Timeseries: Allows you to visualize changing values of one or many tags, KPI’s, or other time series data sources over time.

Spark: A compact timeseries plot for plotting a single tag, KPI, etc. in a small space

XY/Line/Scatter : Useful for finding correlations between two or more parameters or tags. Data points are displayed on the chart based on their X and Y values, shown as a point or a line.

Why we made our own charting framework

Px-vis was created in close collaboration with the GE Digital Asset Performance Management team, and with substantial input from users about how they look at data in monitoring and diagnostics scenarios. We created Px-vis because we found that off-the-shelf browser-based charting packages did not meet our users’ needs in a number of ways:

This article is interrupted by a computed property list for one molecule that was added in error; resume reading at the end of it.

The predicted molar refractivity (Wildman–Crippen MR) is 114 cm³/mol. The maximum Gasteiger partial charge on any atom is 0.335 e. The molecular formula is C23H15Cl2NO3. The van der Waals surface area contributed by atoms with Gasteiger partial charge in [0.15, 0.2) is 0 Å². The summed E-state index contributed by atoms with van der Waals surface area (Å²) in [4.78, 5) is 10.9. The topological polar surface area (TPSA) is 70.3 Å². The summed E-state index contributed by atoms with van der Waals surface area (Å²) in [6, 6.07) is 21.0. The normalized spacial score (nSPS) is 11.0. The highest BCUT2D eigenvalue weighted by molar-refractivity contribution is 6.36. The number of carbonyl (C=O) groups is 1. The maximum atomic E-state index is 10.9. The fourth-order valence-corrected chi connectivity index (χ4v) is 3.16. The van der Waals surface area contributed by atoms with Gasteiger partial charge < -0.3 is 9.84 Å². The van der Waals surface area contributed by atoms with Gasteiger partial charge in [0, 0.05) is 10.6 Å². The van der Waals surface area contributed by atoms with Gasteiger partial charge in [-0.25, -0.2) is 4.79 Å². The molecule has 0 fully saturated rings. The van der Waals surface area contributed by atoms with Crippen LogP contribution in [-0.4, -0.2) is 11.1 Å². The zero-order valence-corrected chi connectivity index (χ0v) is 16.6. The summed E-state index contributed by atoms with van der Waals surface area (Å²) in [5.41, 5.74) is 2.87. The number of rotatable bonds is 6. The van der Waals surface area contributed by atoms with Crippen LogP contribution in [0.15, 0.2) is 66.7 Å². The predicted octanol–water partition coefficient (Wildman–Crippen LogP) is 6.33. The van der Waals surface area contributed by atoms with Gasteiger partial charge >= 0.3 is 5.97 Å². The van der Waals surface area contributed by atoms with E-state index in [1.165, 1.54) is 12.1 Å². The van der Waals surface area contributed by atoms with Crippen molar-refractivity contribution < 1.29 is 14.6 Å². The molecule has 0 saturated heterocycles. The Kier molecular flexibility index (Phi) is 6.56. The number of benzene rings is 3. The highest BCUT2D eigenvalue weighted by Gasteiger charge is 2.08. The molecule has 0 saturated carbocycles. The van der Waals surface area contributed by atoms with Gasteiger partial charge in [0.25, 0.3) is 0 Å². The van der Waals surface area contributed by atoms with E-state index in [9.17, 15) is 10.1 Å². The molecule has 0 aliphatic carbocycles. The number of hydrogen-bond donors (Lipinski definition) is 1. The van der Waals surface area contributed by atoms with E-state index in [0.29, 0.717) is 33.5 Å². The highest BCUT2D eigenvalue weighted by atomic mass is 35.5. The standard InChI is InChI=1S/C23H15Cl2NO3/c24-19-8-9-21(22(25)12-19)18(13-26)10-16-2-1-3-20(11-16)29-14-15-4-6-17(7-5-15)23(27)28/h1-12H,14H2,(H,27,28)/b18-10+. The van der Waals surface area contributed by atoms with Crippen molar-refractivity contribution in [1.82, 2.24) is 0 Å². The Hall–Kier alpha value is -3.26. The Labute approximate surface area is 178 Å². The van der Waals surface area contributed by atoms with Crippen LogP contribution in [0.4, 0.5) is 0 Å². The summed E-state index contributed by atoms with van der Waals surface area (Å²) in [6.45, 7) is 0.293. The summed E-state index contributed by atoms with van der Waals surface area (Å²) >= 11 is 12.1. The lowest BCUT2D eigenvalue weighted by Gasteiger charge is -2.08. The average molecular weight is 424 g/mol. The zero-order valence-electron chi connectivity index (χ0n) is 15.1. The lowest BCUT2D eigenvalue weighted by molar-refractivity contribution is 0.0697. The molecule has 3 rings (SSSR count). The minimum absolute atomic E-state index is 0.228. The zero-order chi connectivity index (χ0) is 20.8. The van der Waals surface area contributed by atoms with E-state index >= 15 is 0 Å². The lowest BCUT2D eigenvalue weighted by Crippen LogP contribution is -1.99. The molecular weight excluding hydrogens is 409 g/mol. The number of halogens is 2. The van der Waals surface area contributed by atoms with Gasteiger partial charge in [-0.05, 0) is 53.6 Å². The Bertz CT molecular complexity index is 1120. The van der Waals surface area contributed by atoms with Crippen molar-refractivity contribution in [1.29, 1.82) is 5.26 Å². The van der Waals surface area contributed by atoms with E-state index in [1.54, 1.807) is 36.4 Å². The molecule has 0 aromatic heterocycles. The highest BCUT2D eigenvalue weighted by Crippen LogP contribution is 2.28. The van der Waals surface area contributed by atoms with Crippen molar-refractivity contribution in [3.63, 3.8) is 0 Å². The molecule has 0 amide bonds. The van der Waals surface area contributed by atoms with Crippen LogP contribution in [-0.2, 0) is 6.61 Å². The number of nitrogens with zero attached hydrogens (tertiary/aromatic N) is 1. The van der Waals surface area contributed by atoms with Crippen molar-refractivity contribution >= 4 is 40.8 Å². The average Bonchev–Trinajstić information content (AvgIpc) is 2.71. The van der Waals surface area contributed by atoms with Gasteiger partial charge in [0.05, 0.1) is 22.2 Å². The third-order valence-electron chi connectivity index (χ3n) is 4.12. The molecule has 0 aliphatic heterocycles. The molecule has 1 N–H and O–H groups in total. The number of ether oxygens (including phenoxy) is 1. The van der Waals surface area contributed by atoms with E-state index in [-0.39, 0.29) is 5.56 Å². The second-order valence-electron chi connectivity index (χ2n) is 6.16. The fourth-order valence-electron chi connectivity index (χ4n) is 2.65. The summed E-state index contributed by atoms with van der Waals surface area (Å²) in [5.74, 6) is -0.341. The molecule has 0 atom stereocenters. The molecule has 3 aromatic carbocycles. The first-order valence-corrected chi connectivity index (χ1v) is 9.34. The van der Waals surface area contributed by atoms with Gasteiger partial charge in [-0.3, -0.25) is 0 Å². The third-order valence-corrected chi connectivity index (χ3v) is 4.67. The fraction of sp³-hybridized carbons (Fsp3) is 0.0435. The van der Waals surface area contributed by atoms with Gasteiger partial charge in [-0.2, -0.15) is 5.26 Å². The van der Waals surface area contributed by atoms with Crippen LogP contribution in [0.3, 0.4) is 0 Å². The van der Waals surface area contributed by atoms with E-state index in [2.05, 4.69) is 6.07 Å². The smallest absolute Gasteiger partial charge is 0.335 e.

• They’re not capable of showing the volume of data our users would like to see (100’s of thousands of points, minimum)
  • They lack key chart types (e.g. parallel axis charts)
  • They are not easily extendable when we need to add or enhance features

From a technology perspective, Px-vis relies on the open source d3 library, and provides wrappers around a lot of features and functionalities offered in d3. Px-vis is written using the Web Components standard, using Polymer, and can be incorporated into any framework using the provided Polymer components.

Because of the diversity of data visualization needs we see across the industrial world, we knew it would be difficult to create a set of charts that met everyone’s needs. Instead, as we created a base set of charts to address the most common and substantial user needs, we also created a modular framework to give a developer the power and flexibility she needs while encouraging reuse and avoiding duplication of effort. Instead of duplicating code across each visualization, we reuse the base elements again and again thanks to the power of Web Components.